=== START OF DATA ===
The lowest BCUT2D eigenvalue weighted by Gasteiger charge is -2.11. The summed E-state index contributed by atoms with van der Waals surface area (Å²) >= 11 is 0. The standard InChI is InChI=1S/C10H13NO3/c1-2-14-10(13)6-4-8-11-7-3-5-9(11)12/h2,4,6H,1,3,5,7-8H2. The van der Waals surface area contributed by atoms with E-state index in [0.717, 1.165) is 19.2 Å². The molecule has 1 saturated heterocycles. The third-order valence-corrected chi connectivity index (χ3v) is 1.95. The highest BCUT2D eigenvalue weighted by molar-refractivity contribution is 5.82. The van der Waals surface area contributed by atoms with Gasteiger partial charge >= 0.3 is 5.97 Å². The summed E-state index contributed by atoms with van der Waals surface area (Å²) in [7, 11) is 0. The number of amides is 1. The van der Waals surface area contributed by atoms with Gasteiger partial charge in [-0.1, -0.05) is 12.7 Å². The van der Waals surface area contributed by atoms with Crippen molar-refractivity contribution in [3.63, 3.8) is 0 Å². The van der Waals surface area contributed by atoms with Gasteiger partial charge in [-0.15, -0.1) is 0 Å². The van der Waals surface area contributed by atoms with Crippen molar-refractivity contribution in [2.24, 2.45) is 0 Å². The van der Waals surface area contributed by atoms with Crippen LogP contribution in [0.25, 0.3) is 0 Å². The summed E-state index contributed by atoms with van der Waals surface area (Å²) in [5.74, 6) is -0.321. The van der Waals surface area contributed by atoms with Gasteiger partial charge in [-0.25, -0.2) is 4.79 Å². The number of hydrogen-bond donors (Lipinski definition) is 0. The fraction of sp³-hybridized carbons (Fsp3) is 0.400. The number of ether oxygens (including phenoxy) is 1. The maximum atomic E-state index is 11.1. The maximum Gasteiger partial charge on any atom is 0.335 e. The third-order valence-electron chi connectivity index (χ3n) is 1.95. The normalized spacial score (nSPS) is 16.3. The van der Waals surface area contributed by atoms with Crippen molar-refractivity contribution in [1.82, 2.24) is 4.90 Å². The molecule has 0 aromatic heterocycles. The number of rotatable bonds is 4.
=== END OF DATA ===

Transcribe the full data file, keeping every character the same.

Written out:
The lowest BCUT2D eigenvalue weighted by Gasteiger charge is -2.11. The summed E-state index contributed by atoms with van der Waals surface area (Å²) >= 11 is 0. The standard InChI is InChI=1S/C10H13NO3/c1-2-14-10(13)6-4-8-11-7-3-5-9(11)12/h2,4,6H,1,3,5,7-8H2. The van der Waals surface area contributed by atoms with E-state index in [0.717, 1.165) is 19.2 Å². The molecule has 1 saturated heterocycles. The third-order valence-corrected chi connectivity index (χ3v) is 1.95. The highest BCUT2D eigenvalue weighted by molar-refractivity contribution is 5.82. The van der Waals surface area contributed by atoms with Gasteiger partial charge >= 0.3 is 5.97 Å². The summed E-state index contributed by atoms with van der Waals surface area (Å²) in [7, 11) is 0. The number of amides is 1. The van der Waals surface area contributed by atoms with Gasteiger partial charge in [-0.1, -0.05) is 12.7 Å². The van der Waals surface area contributed by atoms with Crippen molar-refractivity contribution in [3.63, 3.8) is 0 Å². The van der Waals surface area contributed by atoms with Gasteiger partial charge in [-0.15, -0.1) is 0 Å². The van der Waals surface area contributed by atoms with Crippen molar-refractivity contribution in [2.24, 2.45) is 0 Å². The van der Waals surface area contributed by atoms with Crippen LogP contribution in [0.25, 0.3) is 0 Å². The summed E-state index contributed by atoms with van der Waals surface area (Å²) in [5.74, 6) is -0.321. The van der Waals surface area contributed by atoms with Gasteiger partial charge in [-0.25, -0.2) is 4.79 Å². The number of hydrogen-bond donors (Lipinski definition) is 0. The fraction of sp³-hybridized carbons (Fsp3) is 0.400. The number of ether oxygens (including phenoxy) is 1. The maximum atomic E-state index is 11.1. The maximum Gasteiger partial charge on any atom is 0.335 e. The third-order valence-electron chi connectivity index (χ3n) is 1.95. The normalized spacial score (nSPS) is 16.3. The van der Waals surface area contributed by atoms with Crippen molar-refractivity contribution in [1.82, 2.24) is 4.90 Å². The molecule has 0 aromatic heterocycles. The number of rotatable bonds is 4.